Clinically, 66.7% of patients with a history of liver disease were found to be significantly HBV carriers. It should be noted that the risk of progression from HBV infection to chronicity was higher among PLHIV [21].
Only six (2%) of the 301 PLHIV surveyed in the study had received at least one dose of hepatitis B vaccine and one of these six were HIV-HBV co-infected. This low percentage of vaccination in the population would probably be due to the lack of knowledge of the disease or the lack of information and awareness in the general population about the existence of the vaccine.
Unprotected sex and multi-sexual partnership was a risky behaviour found in our general population increasing exposure to HIV-VHB co-infection. In our study, 14.6% and 15% respectively of subjects having unprotected sex and multiple sexual partners were HIV-HBV co-infected, but unprotected sex and multi-sexual partnership were not significantly associated with HIV-HBV co-infection (p > 0.05). Scarification was also one of the risk factors for transmission exposing these two viruses, but not significantly: 14.5% of scarification patients were co-infected (p > 0.05). Although risk factors for contamination in our study population – circumcision outside the hospital setting (16.7%) and blood transfusion (18.9%) – were not significantly associated with co-infection. Homosexuality has not been noted in our population. This could be explained in two ways: either it was absent from the population, or it existed but would not be revealed by the subjects concerned because of our socio-cultural realities. In fact, homosexuals are individuals rejected by our society. Dovonou et al. [11] found that unprotected sex, multiple sexual partnership and scarification were risk factors that significantly increased co-infection. For Sehonou et al. [10] the risk factors significantly increasing exposure to co-infection were blood transfusion and acupuncture. Adewole et al. [13] noted risk factors which increase exposure to co-infection: multi-sex partnership, scarifications and repeated transfusions. According to Shimelis et al. [22] risk factors for transmission were sexually transmitted infections (STIs) (54% of patients with a history of STIs were co-infected, p < 0.05), surgery (56.1% of patients with antecedent of surgery are co-infected, p < 0.05) and catheterisation (61.7% of patients with a history of catheterisation are co-infected, p < 0.05). Koike et al. [20] found the risk factors exposing injecting drug use (66.7%, p < 0.05), blood transfusion (40%, p < 0.05) and homosexuality (32.02%, p < 0.05). According to Konopnicki et al. [17] the risk factors for both viruses were homosexuality (49.8%), injecting drug use (25.7%) and heterosexuality (16.5%, p < 0.05).
The common risk factors for transmission of HIV and HBV according to these different studies therefore varied according to the population studied and the socio-cultural realities specific to each region. In our study population, socio-economic and cultural realities would promote multi-sexual partnership, low intellectual level would be the basis of unprotected sex and customs and traditional medicine associated with scarification and circumcision outside hospital.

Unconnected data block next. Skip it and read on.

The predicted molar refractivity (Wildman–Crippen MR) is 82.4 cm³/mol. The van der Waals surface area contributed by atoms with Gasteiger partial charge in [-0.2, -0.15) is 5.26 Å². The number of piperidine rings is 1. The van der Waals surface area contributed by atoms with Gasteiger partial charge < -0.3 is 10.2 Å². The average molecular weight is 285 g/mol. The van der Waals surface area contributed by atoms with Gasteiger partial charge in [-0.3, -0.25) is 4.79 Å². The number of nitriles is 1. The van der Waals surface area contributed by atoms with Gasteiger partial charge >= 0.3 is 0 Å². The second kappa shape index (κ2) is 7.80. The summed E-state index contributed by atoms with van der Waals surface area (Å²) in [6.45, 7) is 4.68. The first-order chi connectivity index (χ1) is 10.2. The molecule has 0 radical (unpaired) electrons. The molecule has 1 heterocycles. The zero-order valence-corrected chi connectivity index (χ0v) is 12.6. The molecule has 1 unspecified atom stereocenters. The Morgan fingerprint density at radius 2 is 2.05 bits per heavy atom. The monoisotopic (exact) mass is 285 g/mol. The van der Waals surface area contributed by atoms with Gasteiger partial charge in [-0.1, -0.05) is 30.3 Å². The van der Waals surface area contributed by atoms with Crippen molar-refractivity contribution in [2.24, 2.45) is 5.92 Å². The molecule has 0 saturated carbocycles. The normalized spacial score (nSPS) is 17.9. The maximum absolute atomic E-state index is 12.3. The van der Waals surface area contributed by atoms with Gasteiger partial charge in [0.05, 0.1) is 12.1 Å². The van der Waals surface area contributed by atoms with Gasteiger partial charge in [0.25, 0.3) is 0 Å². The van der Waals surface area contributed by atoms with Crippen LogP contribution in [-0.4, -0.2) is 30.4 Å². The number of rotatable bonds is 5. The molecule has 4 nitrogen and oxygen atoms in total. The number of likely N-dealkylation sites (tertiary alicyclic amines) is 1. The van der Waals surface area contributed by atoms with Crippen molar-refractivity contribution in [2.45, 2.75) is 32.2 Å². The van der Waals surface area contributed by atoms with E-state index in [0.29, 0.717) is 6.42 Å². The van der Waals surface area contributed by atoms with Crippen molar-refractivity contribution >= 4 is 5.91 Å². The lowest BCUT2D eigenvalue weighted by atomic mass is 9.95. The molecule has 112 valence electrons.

Hepatic cytolysis was not common, but ALT was significantly associated with HIV-HBV co-infection. The risk of cytolysis with ALT greater than 2N was 34-fold higher in co-infected patients than in mono-infected patients. This would probably be the witness of a pro-gressive disease favoured by immunosuppression due to HIV in these subjects co-infected with HBV. Dovonou et al. [11] found that cytolysis was rare and the risk of cytolysis with ALT greater than 2N was 5-fold higher in co-infected patients than in mono-infected patients. Biochemically, they found that there was no significant difference between mono and co-infected patients. Sehonou et al. [10] found a result similar to that of Dovonou et al. biochemically; hepatic cytolysis was rare and was not statistically associated with HIV-HBV co-infection.


Our study of HBV co-infection among PLHIV followed in the Department of Internal Medicine CHUD-O/P shows that the prevalence of HBsAg is high (14.3%) in this population. However, this prevalence would be underestimated, as we did not combine hepatitis B core antigen antibody testing and HBV viral load detection to determine the true proportion of co-infected individuals in our population. Therefore, local authorities in Benin should make the search for HBsAg systematic in PLHIV for appropriate  treatment.

The authors declare they have no potential conflicts of interest concerning drugs, products, or services used in the study.
Autoři deklarují, že v souvislosti s předmětem studie nemají žádné komerční zájmy.

The Editorial Board declares that the manuscript met the ICMJE „uniform requirements“ for bio­­­­medical papers.
Redakční rada potvrzuje, že rukopis práce splnil ICMJE kritéria pro publikace zasílané do biomedicínských časopisů.

Submitted/Doručeno: 3. 4. 2018
Accepted/ Přijato: 17. 9. 2018

Aboudou Raïmi KPOSSOU, MD
University Clinic  of Hepatogastroenterology
National University Hospital Center
(CNHU-HKM) of Cotonou